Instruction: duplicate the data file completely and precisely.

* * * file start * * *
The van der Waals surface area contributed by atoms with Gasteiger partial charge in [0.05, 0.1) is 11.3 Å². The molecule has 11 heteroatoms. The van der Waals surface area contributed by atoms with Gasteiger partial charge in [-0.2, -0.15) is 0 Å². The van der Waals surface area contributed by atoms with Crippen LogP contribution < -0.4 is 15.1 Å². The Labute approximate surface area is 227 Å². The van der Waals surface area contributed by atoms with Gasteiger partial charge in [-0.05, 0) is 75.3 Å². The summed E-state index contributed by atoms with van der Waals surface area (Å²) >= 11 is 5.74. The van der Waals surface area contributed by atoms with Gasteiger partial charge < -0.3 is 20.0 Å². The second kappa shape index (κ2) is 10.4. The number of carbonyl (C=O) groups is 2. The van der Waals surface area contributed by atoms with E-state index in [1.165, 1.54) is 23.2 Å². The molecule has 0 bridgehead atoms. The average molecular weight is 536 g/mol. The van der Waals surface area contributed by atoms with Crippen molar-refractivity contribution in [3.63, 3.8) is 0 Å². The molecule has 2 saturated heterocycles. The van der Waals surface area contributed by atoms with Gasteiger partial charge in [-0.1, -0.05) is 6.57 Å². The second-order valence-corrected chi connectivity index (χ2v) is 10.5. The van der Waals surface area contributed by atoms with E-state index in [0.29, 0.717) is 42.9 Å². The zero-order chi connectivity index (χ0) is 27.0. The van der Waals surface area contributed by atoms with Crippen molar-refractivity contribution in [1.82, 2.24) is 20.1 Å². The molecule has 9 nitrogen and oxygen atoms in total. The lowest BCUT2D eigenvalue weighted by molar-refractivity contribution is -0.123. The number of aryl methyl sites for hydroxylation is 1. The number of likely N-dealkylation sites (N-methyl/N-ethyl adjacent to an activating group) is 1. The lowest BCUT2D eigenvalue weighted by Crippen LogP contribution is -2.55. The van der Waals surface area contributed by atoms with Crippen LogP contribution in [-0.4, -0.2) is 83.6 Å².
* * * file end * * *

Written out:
The van der Waals surface area contributed by atoms with Gasteiger partial charge in [0.05, 0.1) is 11.3 Å². The molecule has 11 heteroatoms. The van der Waals surface area contributed by atoms with Gasteiger partial charge in [-0.2, -0.15) is 0 Å². The van der Waals surface area contributed by atoms with Crippen LogP contribution < -0.4 is 15.1 Å². The Labute approximate surface area is 227 Å². The van der Waals surface area contributed by atoms with Gasteiger partial charge in [-0.05, 0) is 75.3 Å². The summed E-state index contributed by atoms with van der Waals surface area (Å²) >= 11 is 5.74. The van der Waals surface area contributed by atoms with Gasteiger partial charge < -0.3 is 20.0 Å². The second kappa shape index (κ2) is 10.4. The number of carbonyl (C=O) groups is 2. The van der Waals surface area contributed by atoms with E-state index in [1.165, 1.54) is 23.2 Å². The molecule has 0 bridgehead atoms. The average molecular weight is 536 g/mol. The van der Waals surface area contributed by atoms with Crippen molar-refractivity contribution in [3.63, 3.8) is 0 Å². The molecule has 2 saturated heterocycles. The van der Waals surface area contributed by atoms with Gasteiger partial charge in [-0.1, -0.05) is 6.57 Å². The second-order valence-corrected chi connectivity index (χ2v) is 10.5. The van der Waals surface area contributed by atoms with E-state index in [0.29, 0.717) is 42.9 Å². The zero-order chi connectivity index (χ0) is 27.0. The van der Waals surface area contributed by atoms with Crippen molar-refractivity contribution in [1.82, 2.24) is 20.1 Å². The molecule has 9 nitrogen and oxygen atoms in total. The lowest BCUT2D eigenvalue weighted by molar-refractivity contribution is -0.123. The number of aryl methyl sites for hydroxylation is 1. The number of likely N-dealkylation sites (N-methyl/N-ethyl adjacent to an activating group) is 1. The lowest BCUT2D eigenvalue weighted by Crippen LogP contribution is -2.55. The van der Waals surface area contributed by atoms with Crippen LogP contribution in [-0.4, -0.2) is 83.6 Å².